That’s where the five soil health principles come into play.
The 5 Soil Health Principles
1. Nail that topsoil down.
Fuhrer says that we’ve created many of our own problems with drought because we’ve managed the soil so that water doesn’t fully penetrate and stay put.
“When you look at soil health principles, I’ve always listed cover first,” he says. That’s the armor. “That’s how we stop erosion and we hydrate the soil.”
That happens by leaving crop residue on top and the roots in the ground. Take corn, for instance. A third of the carbon is in the seed. That gets harvested and usually has wheels under it.
Then a third of the carbon is in the stalk and leaves and a third is in the roots. Leaving the residue provides armor to stop erosion, and protection to keep the water in the soil longer. What’s more, the decomposition process fostered by saprophytic fungi becomes a soil amendment and returns some of the carbon in the plant to the earth.
2. Knock off the disturbance.
Soil disturbance comes in different forms, but the one to focus on is physical disturbance. When you start to take tillage out of the picture, you reduce erosion and give the soil microbes time to do their thing.
3. Embrace diversity.
In this case, it’s plant diversity. “We started to understand that all the different plants play different roles, they all have different carbon root exudates,” Fuhrer says.
That’s where crop rotation comes in. While that’s far from a new idea, which crops you use in your rotation is important from a soil health perspective.
There are four different crop types—cool-season grasses; warm-season grasses; cool-season broadleaf; warm-season broadleaf. Consider each of those in your crop rotation plans and if it doesn’t work there, consider adding them to a cover crop.
Which brings us to the fourth principle.
4. Cover up.
While all the soil health principles are important, cover crops are truly soil health champions because they check all the boxes. Indeed, you want to have a green plant growing for as long as Mother Nature allows.
First, that’s because mycorrhizal fungi need a living plant. So even if you only have a six to eight-week window after harvest, a cover crop is still a big deal, because the mycorrhizal fungi will produce most of the carbon root exudates in the first six weeks the plant is growing.
Then there are the nutrients from the fertilizer that are still hanging around. Rather than have those volatilize into the atmosphere or drain off with water, the cover crop can put those to work. That puts a bend in the linear pipe, Fuhrer says.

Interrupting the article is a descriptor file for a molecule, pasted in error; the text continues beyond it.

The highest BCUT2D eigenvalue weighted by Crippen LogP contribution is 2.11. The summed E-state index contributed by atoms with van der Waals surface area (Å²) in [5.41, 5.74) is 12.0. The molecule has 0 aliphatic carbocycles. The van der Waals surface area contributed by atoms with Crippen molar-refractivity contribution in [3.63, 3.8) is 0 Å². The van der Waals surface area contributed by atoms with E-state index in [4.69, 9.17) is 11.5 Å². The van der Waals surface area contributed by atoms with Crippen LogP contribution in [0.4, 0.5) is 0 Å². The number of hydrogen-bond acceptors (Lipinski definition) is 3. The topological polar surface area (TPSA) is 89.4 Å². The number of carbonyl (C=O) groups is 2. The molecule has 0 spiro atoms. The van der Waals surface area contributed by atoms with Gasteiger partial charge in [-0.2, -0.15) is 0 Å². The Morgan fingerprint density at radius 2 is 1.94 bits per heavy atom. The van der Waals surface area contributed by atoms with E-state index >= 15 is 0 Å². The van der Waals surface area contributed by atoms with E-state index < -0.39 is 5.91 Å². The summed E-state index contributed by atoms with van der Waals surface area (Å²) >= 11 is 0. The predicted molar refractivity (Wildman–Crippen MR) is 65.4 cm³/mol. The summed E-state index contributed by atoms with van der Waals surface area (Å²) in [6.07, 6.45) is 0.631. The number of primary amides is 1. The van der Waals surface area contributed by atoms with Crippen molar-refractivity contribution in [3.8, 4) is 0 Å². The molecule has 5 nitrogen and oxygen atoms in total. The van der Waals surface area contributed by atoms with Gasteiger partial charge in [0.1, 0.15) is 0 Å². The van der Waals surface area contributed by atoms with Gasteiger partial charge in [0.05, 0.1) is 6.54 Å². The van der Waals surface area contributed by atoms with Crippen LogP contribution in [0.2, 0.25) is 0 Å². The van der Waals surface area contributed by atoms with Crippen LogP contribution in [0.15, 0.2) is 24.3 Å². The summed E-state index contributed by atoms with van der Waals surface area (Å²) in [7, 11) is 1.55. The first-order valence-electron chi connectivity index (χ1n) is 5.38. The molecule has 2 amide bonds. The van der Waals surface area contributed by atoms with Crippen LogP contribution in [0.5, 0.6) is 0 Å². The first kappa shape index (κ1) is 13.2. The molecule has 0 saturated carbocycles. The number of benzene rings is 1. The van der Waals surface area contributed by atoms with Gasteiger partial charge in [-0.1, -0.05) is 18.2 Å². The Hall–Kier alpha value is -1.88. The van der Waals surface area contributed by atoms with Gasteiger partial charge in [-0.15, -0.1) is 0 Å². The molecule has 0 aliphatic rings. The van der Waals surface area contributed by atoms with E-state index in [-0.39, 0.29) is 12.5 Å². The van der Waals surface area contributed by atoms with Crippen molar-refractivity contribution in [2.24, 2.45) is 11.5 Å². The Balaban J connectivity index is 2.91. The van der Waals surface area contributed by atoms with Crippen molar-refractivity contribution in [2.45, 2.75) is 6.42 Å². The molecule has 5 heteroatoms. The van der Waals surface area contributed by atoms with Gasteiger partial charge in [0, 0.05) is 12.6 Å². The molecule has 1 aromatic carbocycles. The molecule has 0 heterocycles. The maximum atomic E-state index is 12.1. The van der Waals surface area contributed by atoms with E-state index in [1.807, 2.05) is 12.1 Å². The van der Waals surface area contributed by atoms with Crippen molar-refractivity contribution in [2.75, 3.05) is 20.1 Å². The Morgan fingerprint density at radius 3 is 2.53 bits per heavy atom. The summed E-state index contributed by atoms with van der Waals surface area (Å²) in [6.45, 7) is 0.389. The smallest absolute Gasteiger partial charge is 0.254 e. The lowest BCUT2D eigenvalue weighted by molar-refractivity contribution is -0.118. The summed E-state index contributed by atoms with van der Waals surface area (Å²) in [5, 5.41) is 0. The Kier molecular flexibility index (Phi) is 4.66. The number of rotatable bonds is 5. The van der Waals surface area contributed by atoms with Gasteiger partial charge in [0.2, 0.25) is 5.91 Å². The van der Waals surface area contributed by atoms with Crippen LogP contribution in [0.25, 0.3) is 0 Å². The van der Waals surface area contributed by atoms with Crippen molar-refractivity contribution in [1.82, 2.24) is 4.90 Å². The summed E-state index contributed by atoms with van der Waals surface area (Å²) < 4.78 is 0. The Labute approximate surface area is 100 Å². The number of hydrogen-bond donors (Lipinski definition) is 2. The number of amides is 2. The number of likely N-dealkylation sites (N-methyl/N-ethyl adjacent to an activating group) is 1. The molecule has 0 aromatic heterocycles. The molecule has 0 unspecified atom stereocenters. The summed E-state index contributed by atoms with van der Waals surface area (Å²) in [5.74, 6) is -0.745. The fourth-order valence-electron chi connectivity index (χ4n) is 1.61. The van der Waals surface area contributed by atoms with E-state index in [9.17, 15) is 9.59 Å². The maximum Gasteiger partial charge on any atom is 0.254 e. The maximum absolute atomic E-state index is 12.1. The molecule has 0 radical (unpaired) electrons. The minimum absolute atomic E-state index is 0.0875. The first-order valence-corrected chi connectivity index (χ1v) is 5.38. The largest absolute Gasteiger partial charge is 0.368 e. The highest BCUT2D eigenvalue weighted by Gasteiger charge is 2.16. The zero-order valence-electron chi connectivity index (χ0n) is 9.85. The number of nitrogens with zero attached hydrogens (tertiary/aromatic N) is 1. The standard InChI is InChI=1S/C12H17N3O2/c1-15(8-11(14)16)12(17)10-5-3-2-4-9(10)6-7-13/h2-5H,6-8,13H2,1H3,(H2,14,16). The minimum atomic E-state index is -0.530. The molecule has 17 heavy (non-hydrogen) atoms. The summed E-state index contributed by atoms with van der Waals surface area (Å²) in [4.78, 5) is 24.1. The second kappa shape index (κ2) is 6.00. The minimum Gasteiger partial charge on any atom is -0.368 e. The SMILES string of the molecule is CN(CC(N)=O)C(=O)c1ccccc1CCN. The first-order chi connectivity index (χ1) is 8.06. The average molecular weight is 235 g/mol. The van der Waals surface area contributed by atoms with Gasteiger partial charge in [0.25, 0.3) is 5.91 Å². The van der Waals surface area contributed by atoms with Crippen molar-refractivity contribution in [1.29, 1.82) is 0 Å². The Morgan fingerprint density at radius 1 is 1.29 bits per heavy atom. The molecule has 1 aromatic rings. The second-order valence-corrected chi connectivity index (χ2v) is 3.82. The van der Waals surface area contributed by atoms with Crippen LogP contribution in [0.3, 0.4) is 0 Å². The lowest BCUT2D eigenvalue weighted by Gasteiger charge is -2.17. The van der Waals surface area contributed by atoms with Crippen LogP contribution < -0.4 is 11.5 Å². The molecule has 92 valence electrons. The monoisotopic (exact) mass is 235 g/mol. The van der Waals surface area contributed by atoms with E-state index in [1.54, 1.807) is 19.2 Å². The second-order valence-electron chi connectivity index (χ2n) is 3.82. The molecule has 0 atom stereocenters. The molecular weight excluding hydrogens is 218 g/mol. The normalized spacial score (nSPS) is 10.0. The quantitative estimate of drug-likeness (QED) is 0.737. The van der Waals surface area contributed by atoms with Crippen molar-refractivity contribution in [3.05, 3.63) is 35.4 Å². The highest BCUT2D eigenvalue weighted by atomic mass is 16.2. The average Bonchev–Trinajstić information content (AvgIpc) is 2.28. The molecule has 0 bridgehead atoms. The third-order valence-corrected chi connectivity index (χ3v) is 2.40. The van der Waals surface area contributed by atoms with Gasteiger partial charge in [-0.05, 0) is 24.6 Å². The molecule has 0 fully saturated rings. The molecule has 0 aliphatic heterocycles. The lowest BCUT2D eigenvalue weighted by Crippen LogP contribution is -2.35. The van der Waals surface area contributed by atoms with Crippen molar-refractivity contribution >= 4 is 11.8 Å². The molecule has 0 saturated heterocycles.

5. Add some moo-vement.
The foundation of the soil food web is the soil biology. That’s where livestock play a vital role. “We need something mobile that can walk across the resource and spread biology,” he says.
The biology is manure and urine. The mobile distribution device is a ruminant animal. That’s critical because the manure and urine are immediately available to the soil microbes. “When you bring livestock in, you make food available that day to the soil food web,” he says.
Then there’s this: “The interesting thing that occurred when cover crops came in was it became the bridge between the grazing system and the cropping system,” he says.
“The interesting thing about livestock is, sometimes when I’d start working with a new client, the livestock component didn’t seem real important to them. But at the end, by the time we were implementing and were starting to monitor and see impacts, the livestock became the most important one.”
Putting it All Together
Let’s go back to the Menoken Farm. The healthiest field on the farm has had all five soil health principles used in the management approach. It has had something covering the soil all year, full diversity, cover crops in the fall and even cover crops between the rows during the growing season, and livestock integration.
That’s the field that has the largest soil organic matter gains, the most plant diversity, and the most animal impact.
Think back 10,000 years or so, when the last ice age ended. In between then and the late 1800s, when agriculture arrived on the scene, what were the two things that most influenced how the soil developed? Plant diversity and ruminant animals.
Makes sense that what worked for the last 10,000 years will still work today. Just ask Jay Fuhrer.